Mephisto Theme Gallery

What started as a 5 minutes hack a few weeks ago is now a reality. I’ve put together a new gallery, and unlike many other galleries, you get to see all the existing themes for Mephisto as they would appear in a real Mephisto installation, because that’s where they all run. All sites show the same content, which makes it really easy to find out how each one treats sections, static pages, comments, sidebars, etc.

To the best of my knowledge, this is the most extensive collection of Mephisto designs to date! It contains 34 templates (and would contain more if it was not for the fact that the license did not allow for free redistribution).

Some may require extra Mephisto plugins such as the ERB, Erubis or HAML renderers. Speaking of HAML, I’m going to be releasing a new template within a few days to demonstrate how you can use the HAML renderer for Mephisto.

I’m also officially introducing a new Mephisto theme: Cutline, very accurately translated from the original Cutline Template by Chris Pearson. This is a gorgeous design, with a clean layout, plenty of white space and very precise typography.

I’ll be posting some more details in the following days about why that 5 minutes hack turned out into a much bigger project, but I think the result is quite impressive, and a hats off to Rick for creating an impressive blog engine.

Bookmark It! Rails plugin for adding bookmarklets.

A while back I wrote BookmarkIt! , a social bookmarllet plugin for Typo, and it worked for a while, but the Typo plugin API changed, and changed again, and again, and keeping up was no fun. So since then, I’ve already changed my approach for my TextLinkAds plugin and instead wrote a bona fide rails plugin, and since Typo 4.0.3 broke the plugin one more time, it was time to take the same route.
Morevover, the previous version did not allow for putting the Bookmkarlets inline with the post and this new version addresses that also. It is now a real Rails plugin, useable in any Rails app.

How to Get the plugin

script/plugin install http://svn.nanorails.com/plugins/bookmarkit/

or to use svn:externals to get updates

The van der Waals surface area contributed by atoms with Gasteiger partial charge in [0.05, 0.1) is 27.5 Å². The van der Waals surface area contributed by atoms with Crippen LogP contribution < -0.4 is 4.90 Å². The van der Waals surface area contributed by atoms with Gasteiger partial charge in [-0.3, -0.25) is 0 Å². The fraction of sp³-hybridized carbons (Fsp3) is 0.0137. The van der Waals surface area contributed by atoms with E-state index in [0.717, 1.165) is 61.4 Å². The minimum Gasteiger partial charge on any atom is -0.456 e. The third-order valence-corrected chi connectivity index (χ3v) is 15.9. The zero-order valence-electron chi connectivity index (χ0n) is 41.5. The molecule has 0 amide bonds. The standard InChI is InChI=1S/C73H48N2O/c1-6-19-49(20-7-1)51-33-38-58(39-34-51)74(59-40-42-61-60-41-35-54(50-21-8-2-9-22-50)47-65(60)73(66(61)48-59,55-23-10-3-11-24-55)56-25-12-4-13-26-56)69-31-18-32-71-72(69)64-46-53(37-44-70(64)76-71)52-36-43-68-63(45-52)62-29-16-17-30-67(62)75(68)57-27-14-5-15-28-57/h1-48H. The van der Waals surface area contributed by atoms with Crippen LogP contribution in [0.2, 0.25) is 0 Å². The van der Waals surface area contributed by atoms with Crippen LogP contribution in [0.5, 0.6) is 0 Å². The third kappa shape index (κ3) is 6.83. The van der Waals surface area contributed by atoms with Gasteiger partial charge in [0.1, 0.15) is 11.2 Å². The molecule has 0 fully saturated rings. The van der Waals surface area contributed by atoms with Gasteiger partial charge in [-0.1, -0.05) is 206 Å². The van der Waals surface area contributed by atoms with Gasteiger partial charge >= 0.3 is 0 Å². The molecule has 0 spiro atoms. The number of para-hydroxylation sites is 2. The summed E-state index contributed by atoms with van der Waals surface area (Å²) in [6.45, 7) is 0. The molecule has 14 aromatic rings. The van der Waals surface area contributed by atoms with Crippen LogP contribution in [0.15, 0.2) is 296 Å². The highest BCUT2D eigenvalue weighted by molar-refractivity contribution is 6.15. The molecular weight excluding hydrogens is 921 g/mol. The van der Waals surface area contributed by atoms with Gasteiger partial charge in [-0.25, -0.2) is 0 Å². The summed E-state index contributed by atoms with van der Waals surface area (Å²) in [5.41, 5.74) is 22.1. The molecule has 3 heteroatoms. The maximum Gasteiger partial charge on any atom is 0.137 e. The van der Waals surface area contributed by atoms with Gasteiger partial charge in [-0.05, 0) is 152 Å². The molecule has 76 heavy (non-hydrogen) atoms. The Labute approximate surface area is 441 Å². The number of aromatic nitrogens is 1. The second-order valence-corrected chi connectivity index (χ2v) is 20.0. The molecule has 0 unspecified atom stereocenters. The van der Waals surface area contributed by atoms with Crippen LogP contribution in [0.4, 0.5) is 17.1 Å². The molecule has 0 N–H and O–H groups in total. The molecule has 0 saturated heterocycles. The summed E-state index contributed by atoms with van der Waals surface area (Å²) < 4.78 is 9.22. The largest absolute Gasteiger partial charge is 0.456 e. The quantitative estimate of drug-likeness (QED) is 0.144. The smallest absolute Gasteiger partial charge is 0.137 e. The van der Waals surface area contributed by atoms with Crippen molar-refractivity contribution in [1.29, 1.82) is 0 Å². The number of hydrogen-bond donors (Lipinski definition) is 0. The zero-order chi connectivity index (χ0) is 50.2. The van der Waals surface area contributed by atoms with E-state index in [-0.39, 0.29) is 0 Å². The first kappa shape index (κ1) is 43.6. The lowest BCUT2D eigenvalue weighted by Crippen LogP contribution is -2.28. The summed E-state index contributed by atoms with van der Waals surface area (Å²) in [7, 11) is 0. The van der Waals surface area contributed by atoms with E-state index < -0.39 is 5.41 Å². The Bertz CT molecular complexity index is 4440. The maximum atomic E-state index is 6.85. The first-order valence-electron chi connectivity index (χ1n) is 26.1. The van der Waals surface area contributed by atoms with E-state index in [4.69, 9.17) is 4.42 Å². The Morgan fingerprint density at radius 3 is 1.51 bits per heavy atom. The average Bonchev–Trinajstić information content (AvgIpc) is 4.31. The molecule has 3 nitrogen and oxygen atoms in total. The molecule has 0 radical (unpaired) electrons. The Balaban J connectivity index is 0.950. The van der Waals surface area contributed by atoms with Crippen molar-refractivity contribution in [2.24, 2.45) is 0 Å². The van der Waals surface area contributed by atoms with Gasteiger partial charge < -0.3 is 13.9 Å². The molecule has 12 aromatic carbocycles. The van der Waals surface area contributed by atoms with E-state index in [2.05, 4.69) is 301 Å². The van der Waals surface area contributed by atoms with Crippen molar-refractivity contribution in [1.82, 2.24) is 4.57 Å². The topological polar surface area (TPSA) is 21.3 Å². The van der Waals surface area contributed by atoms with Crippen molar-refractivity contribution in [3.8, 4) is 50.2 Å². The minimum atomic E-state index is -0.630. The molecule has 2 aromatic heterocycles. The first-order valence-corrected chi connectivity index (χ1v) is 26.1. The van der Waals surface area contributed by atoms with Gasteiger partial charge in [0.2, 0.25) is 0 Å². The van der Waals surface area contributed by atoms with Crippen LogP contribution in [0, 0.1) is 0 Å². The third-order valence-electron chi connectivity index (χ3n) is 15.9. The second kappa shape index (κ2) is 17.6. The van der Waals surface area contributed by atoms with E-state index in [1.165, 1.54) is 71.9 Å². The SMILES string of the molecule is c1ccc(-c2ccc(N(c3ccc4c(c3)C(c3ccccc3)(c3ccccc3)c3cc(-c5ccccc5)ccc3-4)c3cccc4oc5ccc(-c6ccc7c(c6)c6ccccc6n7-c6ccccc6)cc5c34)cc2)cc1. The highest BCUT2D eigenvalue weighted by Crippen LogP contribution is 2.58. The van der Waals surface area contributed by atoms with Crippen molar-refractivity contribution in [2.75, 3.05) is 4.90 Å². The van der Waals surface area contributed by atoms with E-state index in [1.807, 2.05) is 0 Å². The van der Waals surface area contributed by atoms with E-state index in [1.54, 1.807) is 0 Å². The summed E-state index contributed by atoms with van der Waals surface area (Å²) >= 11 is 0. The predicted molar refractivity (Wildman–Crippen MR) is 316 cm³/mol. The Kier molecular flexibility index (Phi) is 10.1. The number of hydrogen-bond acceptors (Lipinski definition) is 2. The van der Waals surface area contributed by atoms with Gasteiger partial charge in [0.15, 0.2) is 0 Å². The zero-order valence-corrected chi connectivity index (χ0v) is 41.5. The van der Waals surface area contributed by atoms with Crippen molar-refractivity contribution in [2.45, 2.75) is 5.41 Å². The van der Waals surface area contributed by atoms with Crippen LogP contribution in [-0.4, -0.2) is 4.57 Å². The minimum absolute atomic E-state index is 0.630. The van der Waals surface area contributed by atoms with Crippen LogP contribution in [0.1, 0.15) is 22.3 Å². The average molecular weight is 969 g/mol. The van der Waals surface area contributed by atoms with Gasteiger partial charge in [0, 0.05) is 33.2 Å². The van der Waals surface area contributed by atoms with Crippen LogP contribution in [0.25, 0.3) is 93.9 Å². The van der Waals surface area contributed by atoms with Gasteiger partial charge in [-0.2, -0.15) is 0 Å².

script/plugin install -x http://svn.nanorails.com/plugins/bookmarkit/

The install will automatically copy the config file, the images, the css and the partial in their final location. If you delete these files, you can reinstall with:

script/plugin install --force http://svn.nanorails.com/plugins/bookmarkit/

How to configure the plugin

To configure, edit the file config/bookmarkit.yml to change the title and select which bookmarklets you want displayed.

title: Bookmark It!
delicious: true(default)/false
digg: true(default)/false
reddit: true(default)/false
blinklist: true(default)/false
dzone: true(default)/false
newsvine: true(default)/false
furl: true(default)/false
spurl: true(default)/false
simpy: true(default)/false
fark: true(default)/false
blogmarks: true(default)/false
myweb2: true(default)/false
wists: true(default)/false

How to use the plugin

To use, inside any view (.rhtml), use:

<%= render_BMI(title, url) %>

For example, in Typo, you would include the following in app/views/articles/read.rhtml


<%= render_BMI(@article.title, @article.location) %>

For finer control of the rendering, it also copies a css (bookmarkit.css) to public/stylesheets. To use, include in your main layout with:

<%= stylesheet_link_tag "/stylesheets/bookmarkit" %>

Adding more bookmarklets

All the bookmarklet html is in the _bookmarkit.rhtml partial.

For example, for BlinkList, I’ve used:

      <a style="font-size:22px;" title="Blink '<%= title %>'" href="http://www.blinklist.com/index.php?Action=Blink/addblink.php&Url=<%= url %>&Title=<%= title %>">